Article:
Synovus Bank v. Vessel ACCU V
ORDER denying 85 Rule 56(d) Motion. Signed by Chief Judge William H. Steele on 2/22/12. (tgw)
IN THE UNITED STATES DISTRICT COURT
FOR THE SOUTHERN DISTRICT OF ALABAMA
SYNOVUS BANK, etc.,
) CIVIL ACTION 11-0116-WS-B
The vessel ACCU V, etc.,
This matter is before the Court on defendant Stryker Emmerton’s “Rule 56(d)
motion.” (Doc. 85). The plaintiff has filed a brief in opposition, (Doc. 94), and the
motion is ripe for resolution.
The plaintiff filed its complaint against the vessel in March 2011. The owner filed
a claim and answer in April 2011, (Docs. 14, 21), and in May a small claimant filed a
complaint in intervention. (Doc. 26). The Magistrate Judge entered a Rule 16(b)
scheduling order in June that established a discovery deadline of December 30. (Doc.
On August 31, the plaintiff filed a timely motion for leave to file an amended
complaint, which the Court granted without opposition. (Doc. 57). The amended
complaint, filed September 22, added a number of in personam defendants, constituting
the borrower and several guarantors on the debt secured by the defendant vessel. (Doc.
58). Emmerton, one of the guarantors, answered the complaint on November 1, 2011.
(Doc. 62). At that point, two months remained in the discovery period. Emmerton
admits that he did not engage in any discovery whatsoever, nor did he protest the
plaintiff’s failure to provide Rule 26(a) initial disclosures. (Doc. 85 at 2). Emmerton did
not seek an extension of the discovery deadline, which passed quietly on December 30.
On January 13, 2012, the plaintiff filed a timely motion for partial summary
judgment as to Emmerton. (Doc. 74). By his present motion, Emmerton seeks a denial
of the plaintiff’s motion or a delay in its consideration pending Emmerton’s partaking of
If a nonmovant shows by affidavit or declaration that, for specified
reasons, it cannot present facts essential to justify its opposition, the court
(1) defer considering the motion or deny it;
(2) allow time to obtain affidavits or declarations or to take
(3) issue any other appropriate order.
Fed. R. Civ. P. 56(d).1
“The law in this circuit is clear: the party opposing a motion for summary
judgment should be permitted an adequate opportunity to complete discovery prior to
consideration of the motion.” Jones v. City of Columbus, 120 F.3d 248, 253 (11th Cir.
1997). It may thus be an abuse of discretion to rule on a motion for summary judgment
while denying a motion to defer ruling pending the completion of outstanding discovery.
But Emmerton has no outstanding discovery requests because, as noted, he elected
not to pursue any discovery at all. The purpose of Rule 56(d) is to enable a nonmovant to
resist the premature determination of a dispositive motion before he has a chance to take
or complete necessary discovery; its purpose is not to rescue a litigant that elects to forgo
discovery when the opportunity is offered him. As the Eleventh Circuit has noted, “[t]he
most common situation in which [Rule 56(d)] will not be applied to aid a nondiligent
party arises when the nonmovant has complied with Rule [56(d)] but has failed to make
use of the various discovery mechanisms that are at his disposal or seeks a continuance of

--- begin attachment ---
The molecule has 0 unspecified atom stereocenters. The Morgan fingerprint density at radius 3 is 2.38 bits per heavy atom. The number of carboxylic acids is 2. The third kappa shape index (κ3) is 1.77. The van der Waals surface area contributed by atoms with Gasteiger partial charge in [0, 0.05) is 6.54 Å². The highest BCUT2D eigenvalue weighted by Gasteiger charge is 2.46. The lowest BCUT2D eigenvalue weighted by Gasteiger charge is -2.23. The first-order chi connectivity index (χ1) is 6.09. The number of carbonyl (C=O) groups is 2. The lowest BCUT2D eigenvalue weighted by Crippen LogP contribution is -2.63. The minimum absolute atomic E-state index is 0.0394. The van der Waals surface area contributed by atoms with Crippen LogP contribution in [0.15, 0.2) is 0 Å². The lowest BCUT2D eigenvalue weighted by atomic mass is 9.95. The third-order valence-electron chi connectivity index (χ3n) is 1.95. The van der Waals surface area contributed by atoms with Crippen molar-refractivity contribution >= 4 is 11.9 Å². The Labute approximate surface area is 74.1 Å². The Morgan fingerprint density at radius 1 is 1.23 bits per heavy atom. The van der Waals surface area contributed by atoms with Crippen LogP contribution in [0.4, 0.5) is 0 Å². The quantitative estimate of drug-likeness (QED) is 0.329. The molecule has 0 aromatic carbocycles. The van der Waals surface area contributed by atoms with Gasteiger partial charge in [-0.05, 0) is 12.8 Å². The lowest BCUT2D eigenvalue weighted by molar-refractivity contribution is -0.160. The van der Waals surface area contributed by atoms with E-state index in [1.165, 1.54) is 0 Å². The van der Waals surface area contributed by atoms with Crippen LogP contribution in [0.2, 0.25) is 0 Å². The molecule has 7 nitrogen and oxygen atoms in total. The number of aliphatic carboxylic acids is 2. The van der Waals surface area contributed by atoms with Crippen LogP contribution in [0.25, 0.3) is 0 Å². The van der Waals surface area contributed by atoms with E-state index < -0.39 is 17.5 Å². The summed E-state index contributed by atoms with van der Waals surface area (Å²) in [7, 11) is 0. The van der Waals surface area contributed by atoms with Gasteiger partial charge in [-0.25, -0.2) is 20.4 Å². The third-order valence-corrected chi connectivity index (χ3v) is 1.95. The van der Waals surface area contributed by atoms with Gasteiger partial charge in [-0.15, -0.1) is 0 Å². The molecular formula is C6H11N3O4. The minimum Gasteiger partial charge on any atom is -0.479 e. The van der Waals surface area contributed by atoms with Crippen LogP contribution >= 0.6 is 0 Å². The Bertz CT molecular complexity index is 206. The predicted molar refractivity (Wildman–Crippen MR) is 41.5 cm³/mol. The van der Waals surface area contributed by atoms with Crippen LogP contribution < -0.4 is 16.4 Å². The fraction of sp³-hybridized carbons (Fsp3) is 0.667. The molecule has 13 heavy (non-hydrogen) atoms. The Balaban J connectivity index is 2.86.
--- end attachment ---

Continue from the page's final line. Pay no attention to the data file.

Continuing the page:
In December 2010, former Rule 56(f) was “carried forward without substantial change”
as Rule 56(d). Fed. R. Civ. P. 56 advisory committee comments 2010 amendments. Both parties
cite freely to cases decided under former Rule 56(f), and the Court does likewise.
the motion for that purpose.” Barfield v. Brierton, 883 F.2d 923, 933 n.11 (11th Cir.
1989) (internal quotes omitted).2
Emmerton insists he should be excused from this rule because: (1) by the time he
appeared, only two months remained in the discovery period (since the scheduling order
was entered before he was added as a party); and (2) he used that time to explore
settlement. (Doc. 85 at 2). The Court applauds efforts to resolve disputes informally, but
litigation is not held in abeyance sub silentio merely because the parties negotiate on the
side. If Emmerton deemed two months insufficient to conduct discovery, he was at
liberty to seek an extension of that time from the Magistrate Judge. But he declined to do
so, or to engage in discovery at all, at his peril.3
For the reasons set forth above, Emmerton’s Rule 56(d) motion is denied.4
DONE and ORDERED this 22nd day of February, 2012.
s/ WILLIAM H. STEELE
CHIEF UNITED STATES DISTRICT JUDGE
This appears to be the universal rule. See, e.g., Dennis v. Osram Sylvania, Inc., 549
F.3d 851, 860 (1st Cir. 2008); Baker v. American Airlines, Inc., 430 F.3d 750, 756 (5th Cir. 2005);
White v. BFI Waste Services, LLC, 375 F.3d 288, 295 n.2 (4th Cir. 2004); Grayson v. O’Neill,
308 F.3d 808, 816 (7th Cir. 2002); Nidds v. Schindler Elevator Corp., 113 F.3d 912, 921 (9th Cir.
1996); Berkeley v. Home Insurance Co., 68 F.3d 1409, 1414 (D.C. Cir. 1995); Lunderstadt v.
Colafella, 885 F.2d 66, 71 (3rd Cir. 1989); Mallory v. Noble Correctional Institute, 45 Fed.
Appx. 463, 469 (6th Cir. 2002).
The single case on which Emmerton relies – which involved the denial of a Rule 56(d)
motion even though the defendant had not responded to the plaintiffs’ timely discovery requests
– does not sanction his position herein.
Emmerton has filed an opposition to the motion for partial summary judgment. (Doc.
86). The plaintiff is ordered to file and serve any reply on or before March 2, 2012. The Court
will take the motion for partial summary judgment under submission on March 2, 2012.
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